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» Everything you need to know about intravitreal injections

Everything you need to know about intravitreal injections

You’ve heard your eye doctor talk about intravitreal injections, but you’re not sure exactly what they entail? Discover all there is to know about this treatment for diabetic macular edema (DME).


What is an intravitreal injection?


The intravitreal injection is a shot that is delivered directly to the eye. The injection is made into the vitreous cavity, at the back of the lens and thus allows the administration of medication for diabetic macular edema.


Thanks to intravitreal injections, ophthalmologists can inject two types of treatment:


  • The anti-VEGF class of drug: these block the production of VEGF proteins, which cause changes to the walls of retinal vessels
  • The corticosteroid class of drug, which reduce inflammation caused by the macular edema


For an optimal result, several intravitreal injections need to be given, at intervals chosen by your eye doctor, based on your profile and the progression of your condition.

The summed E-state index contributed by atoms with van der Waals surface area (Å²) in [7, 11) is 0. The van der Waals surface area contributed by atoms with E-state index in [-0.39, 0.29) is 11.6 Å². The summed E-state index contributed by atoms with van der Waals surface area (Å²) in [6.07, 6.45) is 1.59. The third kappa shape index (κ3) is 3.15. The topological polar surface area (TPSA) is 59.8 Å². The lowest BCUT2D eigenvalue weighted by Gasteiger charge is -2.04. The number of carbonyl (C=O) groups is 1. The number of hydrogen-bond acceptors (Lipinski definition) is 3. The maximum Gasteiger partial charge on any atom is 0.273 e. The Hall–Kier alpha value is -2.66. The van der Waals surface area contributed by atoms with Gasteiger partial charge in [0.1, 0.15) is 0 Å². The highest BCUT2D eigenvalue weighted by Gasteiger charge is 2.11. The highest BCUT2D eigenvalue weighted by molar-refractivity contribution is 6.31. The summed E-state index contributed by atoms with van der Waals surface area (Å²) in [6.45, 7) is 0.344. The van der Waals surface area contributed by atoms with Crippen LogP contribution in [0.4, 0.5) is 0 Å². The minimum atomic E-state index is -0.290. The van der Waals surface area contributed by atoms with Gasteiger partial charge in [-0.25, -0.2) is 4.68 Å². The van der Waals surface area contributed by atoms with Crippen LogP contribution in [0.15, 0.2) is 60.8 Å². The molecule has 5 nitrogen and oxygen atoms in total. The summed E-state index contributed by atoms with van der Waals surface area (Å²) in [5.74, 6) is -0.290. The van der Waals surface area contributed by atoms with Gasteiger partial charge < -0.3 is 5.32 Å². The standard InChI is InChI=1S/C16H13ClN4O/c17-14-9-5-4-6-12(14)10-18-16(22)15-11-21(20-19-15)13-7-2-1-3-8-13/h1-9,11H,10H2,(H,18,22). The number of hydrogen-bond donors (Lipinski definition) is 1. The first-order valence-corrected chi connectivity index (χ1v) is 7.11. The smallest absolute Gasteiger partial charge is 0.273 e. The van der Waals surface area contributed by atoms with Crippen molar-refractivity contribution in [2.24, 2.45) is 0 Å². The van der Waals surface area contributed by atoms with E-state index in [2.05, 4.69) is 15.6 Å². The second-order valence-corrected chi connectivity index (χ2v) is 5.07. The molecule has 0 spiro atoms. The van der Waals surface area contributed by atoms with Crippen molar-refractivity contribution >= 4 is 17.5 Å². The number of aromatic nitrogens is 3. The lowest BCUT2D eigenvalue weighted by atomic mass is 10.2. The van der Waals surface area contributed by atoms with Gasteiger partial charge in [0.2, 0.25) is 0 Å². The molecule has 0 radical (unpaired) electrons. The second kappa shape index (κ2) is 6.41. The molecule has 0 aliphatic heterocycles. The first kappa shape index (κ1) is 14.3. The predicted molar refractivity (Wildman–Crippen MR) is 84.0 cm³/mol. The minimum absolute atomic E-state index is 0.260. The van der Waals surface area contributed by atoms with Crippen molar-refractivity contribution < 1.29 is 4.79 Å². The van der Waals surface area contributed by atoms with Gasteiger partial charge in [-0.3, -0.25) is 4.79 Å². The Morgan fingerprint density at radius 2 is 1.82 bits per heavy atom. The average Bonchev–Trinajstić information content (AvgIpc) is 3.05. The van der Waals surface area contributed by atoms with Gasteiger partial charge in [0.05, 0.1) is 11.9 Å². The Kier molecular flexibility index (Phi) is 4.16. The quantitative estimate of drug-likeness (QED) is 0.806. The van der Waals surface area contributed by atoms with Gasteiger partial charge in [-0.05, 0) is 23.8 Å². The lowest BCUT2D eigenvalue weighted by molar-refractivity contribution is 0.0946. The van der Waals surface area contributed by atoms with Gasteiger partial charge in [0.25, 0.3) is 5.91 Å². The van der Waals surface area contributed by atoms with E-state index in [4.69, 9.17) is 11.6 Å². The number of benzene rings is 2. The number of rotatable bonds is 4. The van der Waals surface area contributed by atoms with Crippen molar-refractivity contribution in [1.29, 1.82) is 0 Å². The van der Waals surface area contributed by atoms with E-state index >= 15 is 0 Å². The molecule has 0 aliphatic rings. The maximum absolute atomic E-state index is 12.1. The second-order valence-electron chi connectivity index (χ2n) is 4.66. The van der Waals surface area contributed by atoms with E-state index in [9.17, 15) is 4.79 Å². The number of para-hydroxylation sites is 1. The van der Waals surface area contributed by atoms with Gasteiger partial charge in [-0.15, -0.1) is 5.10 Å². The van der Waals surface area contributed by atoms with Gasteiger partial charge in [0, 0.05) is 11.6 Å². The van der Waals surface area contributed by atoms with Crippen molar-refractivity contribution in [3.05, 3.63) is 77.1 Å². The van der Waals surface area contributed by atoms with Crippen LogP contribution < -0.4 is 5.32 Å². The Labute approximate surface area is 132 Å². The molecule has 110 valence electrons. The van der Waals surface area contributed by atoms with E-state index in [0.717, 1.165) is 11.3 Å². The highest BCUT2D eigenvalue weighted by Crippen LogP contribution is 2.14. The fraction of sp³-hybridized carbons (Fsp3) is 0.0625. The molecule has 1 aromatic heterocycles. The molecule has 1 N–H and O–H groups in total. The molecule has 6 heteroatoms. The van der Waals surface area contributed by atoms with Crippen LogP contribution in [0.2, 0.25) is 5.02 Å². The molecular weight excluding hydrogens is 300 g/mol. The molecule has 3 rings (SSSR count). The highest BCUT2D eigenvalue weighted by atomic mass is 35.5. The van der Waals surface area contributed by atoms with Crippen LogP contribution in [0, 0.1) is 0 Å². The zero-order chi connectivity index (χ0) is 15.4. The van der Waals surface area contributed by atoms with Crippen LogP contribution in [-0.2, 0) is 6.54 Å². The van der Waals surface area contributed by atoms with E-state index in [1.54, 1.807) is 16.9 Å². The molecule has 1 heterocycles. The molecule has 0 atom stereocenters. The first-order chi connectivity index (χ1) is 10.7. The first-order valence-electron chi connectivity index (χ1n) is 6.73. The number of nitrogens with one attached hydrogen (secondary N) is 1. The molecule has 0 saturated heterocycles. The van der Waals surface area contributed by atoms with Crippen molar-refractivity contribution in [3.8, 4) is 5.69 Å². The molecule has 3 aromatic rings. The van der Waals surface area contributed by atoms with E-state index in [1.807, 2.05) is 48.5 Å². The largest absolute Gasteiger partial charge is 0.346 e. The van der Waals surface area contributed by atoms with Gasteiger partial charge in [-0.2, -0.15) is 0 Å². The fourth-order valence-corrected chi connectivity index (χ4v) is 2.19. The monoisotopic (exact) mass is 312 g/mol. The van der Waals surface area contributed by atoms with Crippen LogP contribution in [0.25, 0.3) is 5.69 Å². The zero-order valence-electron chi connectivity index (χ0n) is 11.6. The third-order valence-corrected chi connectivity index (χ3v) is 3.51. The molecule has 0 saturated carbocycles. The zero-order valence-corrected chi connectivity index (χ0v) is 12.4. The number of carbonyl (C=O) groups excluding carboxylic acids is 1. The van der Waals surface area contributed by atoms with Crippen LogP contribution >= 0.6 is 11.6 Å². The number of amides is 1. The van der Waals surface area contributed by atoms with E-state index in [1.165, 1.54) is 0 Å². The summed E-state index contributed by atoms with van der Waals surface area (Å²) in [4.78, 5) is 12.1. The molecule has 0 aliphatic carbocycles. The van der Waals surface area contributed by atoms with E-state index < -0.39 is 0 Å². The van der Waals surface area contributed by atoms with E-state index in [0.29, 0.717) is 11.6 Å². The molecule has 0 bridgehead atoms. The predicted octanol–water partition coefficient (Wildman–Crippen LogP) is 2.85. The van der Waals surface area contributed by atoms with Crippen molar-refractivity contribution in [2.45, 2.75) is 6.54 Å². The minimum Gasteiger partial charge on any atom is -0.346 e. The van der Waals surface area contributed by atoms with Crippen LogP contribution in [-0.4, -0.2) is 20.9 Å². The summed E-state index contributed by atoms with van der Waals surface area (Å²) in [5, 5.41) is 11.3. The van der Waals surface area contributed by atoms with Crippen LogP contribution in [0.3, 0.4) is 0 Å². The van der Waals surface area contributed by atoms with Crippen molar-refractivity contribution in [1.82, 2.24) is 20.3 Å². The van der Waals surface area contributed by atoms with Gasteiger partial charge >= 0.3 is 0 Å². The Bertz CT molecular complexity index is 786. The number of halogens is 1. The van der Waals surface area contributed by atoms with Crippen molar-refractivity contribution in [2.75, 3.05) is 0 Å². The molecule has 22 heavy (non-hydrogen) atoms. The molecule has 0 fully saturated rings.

A procedure that involves little pain and is risk-free


Receiving an injection in the eye is not a trivial thing, and this prospect can make the patient apprehensive.

In case of stress, here are some tips to help you cope better:


  • Engage in a relaxing physical activity
  • Concentrate on “meditative” activities like reading or home improvement
  • Learn deep breathing techniques


Painless or involving little pain, intravitreal injections carry very low risks. They can, however, cause the appearance of spots in one’s field of vision, which disappear after just a few days.


How should one prepare for an intravitreal injection?


In order to best prepare for an intravitreal injection, it’s important to follow some basic instructions.


  • Don’t wear contact lenses in the week preceding the injection date
  • Take a shower the evening before
  • Avoid wearing make-up on the day of the injection